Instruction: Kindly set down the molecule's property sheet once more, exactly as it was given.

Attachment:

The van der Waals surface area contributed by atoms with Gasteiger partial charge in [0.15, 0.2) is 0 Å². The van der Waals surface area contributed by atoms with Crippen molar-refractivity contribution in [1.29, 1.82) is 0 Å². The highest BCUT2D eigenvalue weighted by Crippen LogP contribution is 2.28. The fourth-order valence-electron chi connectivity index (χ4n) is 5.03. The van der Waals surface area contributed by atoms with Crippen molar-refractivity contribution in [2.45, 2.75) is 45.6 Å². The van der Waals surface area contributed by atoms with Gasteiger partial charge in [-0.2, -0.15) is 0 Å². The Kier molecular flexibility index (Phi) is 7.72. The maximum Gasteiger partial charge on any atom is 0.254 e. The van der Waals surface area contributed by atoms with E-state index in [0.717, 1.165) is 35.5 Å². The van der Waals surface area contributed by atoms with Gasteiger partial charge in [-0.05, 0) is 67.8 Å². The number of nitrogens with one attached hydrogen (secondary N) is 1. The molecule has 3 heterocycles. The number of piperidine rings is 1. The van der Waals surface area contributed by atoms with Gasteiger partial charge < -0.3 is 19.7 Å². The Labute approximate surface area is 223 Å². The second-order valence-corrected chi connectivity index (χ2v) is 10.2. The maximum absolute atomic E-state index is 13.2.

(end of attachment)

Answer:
The van der Waals surface area contributed by atoms with Gasteiger partial charge in [0.15, 0.2) is 0 Å². The van der Waals surface area contributed by atoms with Crippen molar-refractivity contribution in [1.29, 1.82) is 0 Å². The highest BCUT2D eigenvalue weighted by Crippen LogP contribution is 2.28. The fourth-order valence-electron chi connectivity index (χ4n) is 5.03. The van der Waals surface area contributed by atoms with Crippen molar-refractivity contribution in [2.45, 2.75) is 45.6 Å². The van der Waals surface area contributed by atoms with Gasteiger partial charge in [-0.2, -0.15) is 0 Å². The Kier molecular flexibility index (Phi) is 7.72. The maximum Gasteiger partial charge on any atom is 0.254 e. The van der Waals surface area contributed by atoms with E-state index in [0.717, 1.165) is 35.5 Å². The van der Waals surface area contributed by atoms with Gasteiger partial charge in [-0.05, 0) is 67.8 Å². The number of nitrogens with one attached hydrogen (secondary N) is 1. The molecule has 3 heterocycles. The number of piperidine rings is 1. The van der Waals surface area contributed by atoms with Gasteiger partial charge < -0.3 is 19.7 Å². The Labute approximate surface area is 223 Å². The second-order valence-corrected chi connectivity index (χ2v) is 10.2. The maximum absolute atomic E-state index is 13.2.